Fri 08/11/2023 17:43 PM
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Vice Chancellor Morgan Zurn of the Delaware Court of Chancery Court today released a memorandum opinion approving the revised settlement in the AMC Entertainment Holdings stockholder litigation, an important step toward the company converting its AMC preferred equity units, or APEs, into common stock. The court also denied a pre-emptive request from settlement objector Rose Izzo for a stay preventing the conversion while Izzo pursues an appeal of the settlement’s approval before the Delaware Supreme Court.

“Approval of the Proposed Settlement will lift the status quo order,” the vice chancellor says, freeing the company “to effectuate the Reverse Stock Split and Conversion.” Vice Chancellor Zurn writes that she “read[s] the defendants’ July 26 letter as expressing an intention to do so as quickly as possible.”

Under the terms of the settlement, after giving effect to the 1-for-10 reverse stock split and conversion of APEs into common stock, AMC will issue 1 share of new common stock for every 7.5 shares of common stock held on the day prior to the conversion taking effect. Immediately after the release of the decision, the price of AMC common stock declined in after-hours trading, and APE shares rose.

AMC and the lead plaintiffs in late July agreed to amend the settlement after the vice chancellor declined to approve the original terms of the settlement. The amended settlement removed the release for the defendants from claims brought by APE unitholders - addressing the core concern raised in the vice chancellor’s opinion.

In today’s opinion, the vice chancellor notes that while the plaintiff’s fiduciary duty claim had merit, “a remedy for that claim that is equitable and beneficial to the class overall is challenging to identify.” Additionally, Vice Chancellor Zurn holds that the plaintiff’s statutory claim, which sought to invalidate the August 2022 issuance of the APEs, “had no merit.” Accordingly, the vice chancellor finds that “release of those claims, and others with the identical factual predicate to the plaintiffs’ complaints, is sufficiently supported by the settlement consideration.”

The vice chancellor also certifies the class as a “non-opt-out class,” noting that opt-out rights are “not warranted given the Proposed Settlement’s structure.” Additionally, the notice of the proposed settlement to AMC common shareholders was “sufficient and its delivery was adequate,” the decision says.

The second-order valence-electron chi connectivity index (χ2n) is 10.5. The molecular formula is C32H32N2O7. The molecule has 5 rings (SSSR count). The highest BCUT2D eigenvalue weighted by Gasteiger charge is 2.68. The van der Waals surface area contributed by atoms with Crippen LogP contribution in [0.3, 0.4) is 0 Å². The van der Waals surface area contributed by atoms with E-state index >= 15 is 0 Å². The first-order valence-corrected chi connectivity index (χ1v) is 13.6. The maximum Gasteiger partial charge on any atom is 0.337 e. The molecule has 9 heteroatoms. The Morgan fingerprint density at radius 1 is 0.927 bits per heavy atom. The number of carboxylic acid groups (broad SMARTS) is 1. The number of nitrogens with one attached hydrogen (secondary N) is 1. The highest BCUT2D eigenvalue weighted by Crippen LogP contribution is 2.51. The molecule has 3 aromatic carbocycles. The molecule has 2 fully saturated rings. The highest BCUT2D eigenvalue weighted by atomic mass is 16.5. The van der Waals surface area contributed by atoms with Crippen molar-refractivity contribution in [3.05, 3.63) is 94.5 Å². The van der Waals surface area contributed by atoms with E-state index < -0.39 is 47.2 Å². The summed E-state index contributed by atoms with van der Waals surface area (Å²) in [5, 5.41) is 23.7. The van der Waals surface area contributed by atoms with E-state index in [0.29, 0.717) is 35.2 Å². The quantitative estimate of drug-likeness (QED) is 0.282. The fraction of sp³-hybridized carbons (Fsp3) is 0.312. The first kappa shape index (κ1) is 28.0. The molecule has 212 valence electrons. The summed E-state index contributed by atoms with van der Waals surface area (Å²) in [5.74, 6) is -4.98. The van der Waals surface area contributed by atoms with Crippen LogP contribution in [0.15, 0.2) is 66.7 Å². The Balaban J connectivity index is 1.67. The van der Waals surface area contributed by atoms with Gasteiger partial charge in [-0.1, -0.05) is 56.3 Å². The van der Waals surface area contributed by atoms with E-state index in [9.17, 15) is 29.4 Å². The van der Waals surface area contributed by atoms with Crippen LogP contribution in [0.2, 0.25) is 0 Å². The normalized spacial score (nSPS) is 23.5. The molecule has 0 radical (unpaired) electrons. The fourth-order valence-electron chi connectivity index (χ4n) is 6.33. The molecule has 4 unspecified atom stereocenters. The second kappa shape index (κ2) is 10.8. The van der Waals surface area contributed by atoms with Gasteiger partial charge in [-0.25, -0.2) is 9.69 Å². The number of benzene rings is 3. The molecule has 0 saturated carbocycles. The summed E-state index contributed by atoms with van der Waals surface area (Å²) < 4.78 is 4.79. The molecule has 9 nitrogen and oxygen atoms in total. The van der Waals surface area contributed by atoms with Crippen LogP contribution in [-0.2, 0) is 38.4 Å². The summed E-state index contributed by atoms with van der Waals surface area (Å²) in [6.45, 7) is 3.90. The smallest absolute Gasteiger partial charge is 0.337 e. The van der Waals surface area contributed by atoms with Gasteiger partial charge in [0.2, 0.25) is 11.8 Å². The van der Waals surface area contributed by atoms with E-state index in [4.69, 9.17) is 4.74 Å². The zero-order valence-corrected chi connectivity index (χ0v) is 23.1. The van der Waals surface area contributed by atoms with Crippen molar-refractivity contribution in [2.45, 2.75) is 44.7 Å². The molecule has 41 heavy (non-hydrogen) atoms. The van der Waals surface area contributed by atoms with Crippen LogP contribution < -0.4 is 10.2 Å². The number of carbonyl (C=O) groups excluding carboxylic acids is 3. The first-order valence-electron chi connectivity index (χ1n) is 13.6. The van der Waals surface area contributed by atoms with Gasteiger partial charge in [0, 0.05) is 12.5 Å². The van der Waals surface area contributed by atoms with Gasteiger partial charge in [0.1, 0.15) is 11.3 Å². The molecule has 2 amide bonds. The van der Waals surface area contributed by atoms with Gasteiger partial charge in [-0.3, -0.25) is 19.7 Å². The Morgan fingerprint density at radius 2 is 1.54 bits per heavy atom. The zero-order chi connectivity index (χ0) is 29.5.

In rejecting Izzo’s request for a stay pending appeal, the vice chancellor finds that the objector was unable to demonstrate that she would suffer irreparable harm absent the stay. Moreover, the “harm to the Company, and therefore to its stockholders (including Izzo), would be even greater if this action is stayed pending appeal,” according to the vice chancellor. Izzo also “failed to show a likelihood of success” on appeal, and “the Company and its stockholders would face substantial harm if a stay were granted,” the vice chancellor says.

The opinion notes that “the defendants anticipate the Company will have to raise additional capital through equity sales to stave off bankruptcy and remain in compliance with its loan covenants.”

If AMC “filed for bankruptcy before an appellate decision were issued, both the common stockholders and APE unitholders would almost certainly suffer a complete loss of their investment,” the decision adds. Additionally, AMC’s second-quarter financial results “reveal a continued need to sell equity to raise cash despite recent earnings,” the vice chancellor finds (emphasis added).

By lifting the status quo order that had prevented AMC from implementing the APEs conversion and the reverse stock split, the vice chancellor writes, AMC will be able to “free up additional common stock for sale.” Vice Chancellor Zurn acknowledges AMC’s argument that if the company was unable to complete the conversion, it would have likely needed to sell additional APEs at a discount, which “would harm AMC’s common stockholders.”

AMC noted in a recent court filing that it must still provide 10 days’ notice to the New York Stock Exchange before implementing the reverse stock split and APEs conversion.

The company previously said that final approval of the settlement and the ensuing APEs conversion is essential for the company to raise additional equity capital to pay down debt. AMC told the court that a final ruling “in the late part of July or early August would create the maximum chance of AMC being able to raise equity capital through a capital markets financing in the near term.”
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